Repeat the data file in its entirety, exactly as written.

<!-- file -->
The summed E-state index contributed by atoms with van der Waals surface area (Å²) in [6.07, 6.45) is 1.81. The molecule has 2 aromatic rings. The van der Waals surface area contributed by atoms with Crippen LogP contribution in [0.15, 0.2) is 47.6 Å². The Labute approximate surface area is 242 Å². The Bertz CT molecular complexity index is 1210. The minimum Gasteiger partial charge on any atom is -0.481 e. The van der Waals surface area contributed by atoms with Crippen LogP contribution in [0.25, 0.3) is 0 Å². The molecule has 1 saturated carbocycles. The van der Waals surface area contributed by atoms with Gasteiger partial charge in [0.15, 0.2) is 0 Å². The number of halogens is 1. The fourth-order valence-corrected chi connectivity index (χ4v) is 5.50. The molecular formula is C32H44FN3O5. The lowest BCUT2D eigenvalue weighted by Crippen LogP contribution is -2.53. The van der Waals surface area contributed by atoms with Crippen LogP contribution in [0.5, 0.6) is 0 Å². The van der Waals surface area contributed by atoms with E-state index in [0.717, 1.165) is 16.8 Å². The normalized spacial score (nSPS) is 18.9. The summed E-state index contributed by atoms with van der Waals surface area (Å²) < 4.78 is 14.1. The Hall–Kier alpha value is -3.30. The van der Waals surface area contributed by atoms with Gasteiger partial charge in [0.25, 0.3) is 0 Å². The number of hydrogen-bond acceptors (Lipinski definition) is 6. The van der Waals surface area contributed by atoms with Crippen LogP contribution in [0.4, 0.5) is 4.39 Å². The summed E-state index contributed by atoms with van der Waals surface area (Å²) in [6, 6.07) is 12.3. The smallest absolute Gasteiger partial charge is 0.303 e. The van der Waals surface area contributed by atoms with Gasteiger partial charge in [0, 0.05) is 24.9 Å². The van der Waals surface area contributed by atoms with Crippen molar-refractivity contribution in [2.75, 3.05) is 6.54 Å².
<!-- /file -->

The summed E-state index contributed by atoms with van der Waals surface area (Å²) in [6.07, 6.45) is 1.81. The molecule has 2 aromatic rings. The van der Waals surface area contributed by atoms with Crippen LogP contribution in [0.15, 0.2) is 47.6 Å². The Labute approximate surface area is 242 Å². The Bertz CT molecular complexity index is 1210. The minimum Gasteiger partial charge on any atom is -0.481 e. The van der Waals surface area contributed by atoms with Crippen LogP contribution in [0.25, 0.3) is 0 Å². The molecule has 1 saturated carbocycles. The van der Waals surface area contributed by atoms with Gasteiger partial charge in [0.15, 0.2) is 0 Å². The number of halogens is 1. The fourth-order valence-corrected chi connectivity index (χ4v) is 5.50. The molecular formula is C32H44FN3O5. The lowest BCUT2D eigenvalue weighted by Crippen LogP contribution is -2.53. The van der Waals surface area contributed by atoms with Crippen LogP contribution in [0.5, 0.6) is 0 Å². The van der Waals surface area contributed by atoms with E-state index in [0.717, 1.165) is 16.8 Å². The normalized spacial score (nSPS) is 18.9. The summed E-state index contributed by atoms with van der Waals surface area (Å²) < 4.78 is 14.1. The Hall–Kier alpha value is -3.30. The van der Waals surface area contributed by atoms with Gasteiger partial charge in [0.25, 0.3) is 0 Å². The number of hydrogen-bond acceptors (Lipinski definition) is 6. The van der Waals surface area contributed by atoms with Crippen LogP contribution in [0.4, 0.5) is 4.39 Å². The summed E-state index contributed by atoms with van der Waals surface area (Å²) in [6, 6.07) is 12.3. The smallest absolute Gasteiger partial charge is 0.303 e. The van der Waals surface area contributed by atoms with Gasteiger partial charge in [0, 0.05) is 24.9 Å². The van der Waals surface area contributed by atoms with Crippen molar-refractivity contribution in [2.75, 3.05) is 6.54 Å².